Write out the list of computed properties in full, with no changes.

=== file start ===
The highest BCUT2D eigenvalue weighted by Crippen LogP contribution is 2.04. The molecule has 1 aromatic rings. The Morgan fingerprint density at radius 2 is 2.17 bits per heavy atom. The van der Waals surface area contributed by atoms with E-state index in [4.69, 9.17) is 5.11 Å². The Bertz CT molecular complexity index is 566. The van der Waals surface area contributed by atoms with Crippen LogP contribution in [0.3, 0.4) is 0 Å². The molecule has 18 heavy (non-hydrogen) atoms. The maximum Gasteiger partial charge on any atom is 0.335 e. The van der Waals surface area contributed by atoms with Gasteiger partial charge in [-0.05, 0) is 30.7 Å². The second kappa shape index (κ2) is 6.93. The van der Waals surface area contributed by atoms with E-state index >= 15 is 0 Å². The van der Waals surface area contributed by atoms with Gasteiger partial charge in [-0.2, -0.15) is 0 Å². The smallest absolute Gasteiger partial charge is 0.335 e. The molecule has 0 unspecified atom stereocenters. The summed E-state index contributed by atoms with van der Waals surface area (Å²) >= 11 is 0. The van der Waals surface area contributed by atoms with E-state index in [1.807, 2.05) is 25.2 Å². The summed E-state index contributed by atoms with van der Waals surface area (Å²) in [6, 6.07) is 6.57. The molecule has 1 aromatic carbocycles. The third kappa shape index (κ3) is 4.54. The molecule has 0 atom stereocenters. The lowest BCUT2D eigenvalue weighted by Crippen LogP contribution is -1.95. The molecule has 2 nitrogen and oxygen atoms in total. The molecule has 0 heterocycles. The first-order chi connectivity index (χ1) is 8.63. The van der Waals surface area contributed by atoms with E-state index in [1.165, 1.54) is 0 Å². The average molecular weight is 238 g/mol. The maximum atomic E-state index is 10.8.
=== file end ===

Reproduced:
The highest BCUT2D eigenvalue weighted by Crippen LogP contribution is 2.04. The molecule has 1 aromatic rings. The Morgan fingerprint density at radius 2 is 2.17 bits per heavy atom. The van der Waals surface area contributed by atoms with E-state index in [4.69, 9.17) is 5.11 Å². The Bertz CT molecular complexity index is 566. The van der Waals surface area contributed by atoms with Crippen LogP contribution in [0.3, 0.4) is 0 Å². The molecule has 18 heavy (non-hydrogen) atoms. The maximum Gasteiger partial charge on any atom is 0.335 e. The van der Waals surface area contributed by atoms with Gasteiger partial charge in [-0.05, 0) is 30.7 Å². The second kappa shape index (κ2) is 6.93. The van der Waals surface area contributed by atoms with E-state index >= 15 is 0 Å². The van der Waals surface area contributed by atoms with Gasteiger partial charge in [-0.2, -0.15) is 0 Å². The smallest absolute Gasteiger partial charge is 0.335 e. The molecule has 0 unspecified atom stereocenters. The summed E-state index contributed by atoms with van der Waals surface area (Å²) >= 11 is 0. The van der Waals surface area contributed by atoms with E-state index in [1.807, 2.05) is 25.2 Å². The summed E-state index contributed by atoms with van der Waals surface area (Å²) in [6, 6.07) is 6.57. The molecule has 1 aromatic carbocycles. The third kappa shape index (κ3) is 4.54. The molecule has 0 atom stereocenters. The lowest BCUT2D eigenvalue weighted by Crippen LogP contribution is -1.95. The molecule has 2 nitrogen and oxygen atoms in total. The molecule has 0 heterocycles. The first-order chi connectivity index (χ1) is 8.63. The van der Waals surface area contributed by atoms with E-state index in [1.165, 1.54) is 0 Å². The average molecular weight is 238 g/mol. The maximum atomic E-state index is 10.8.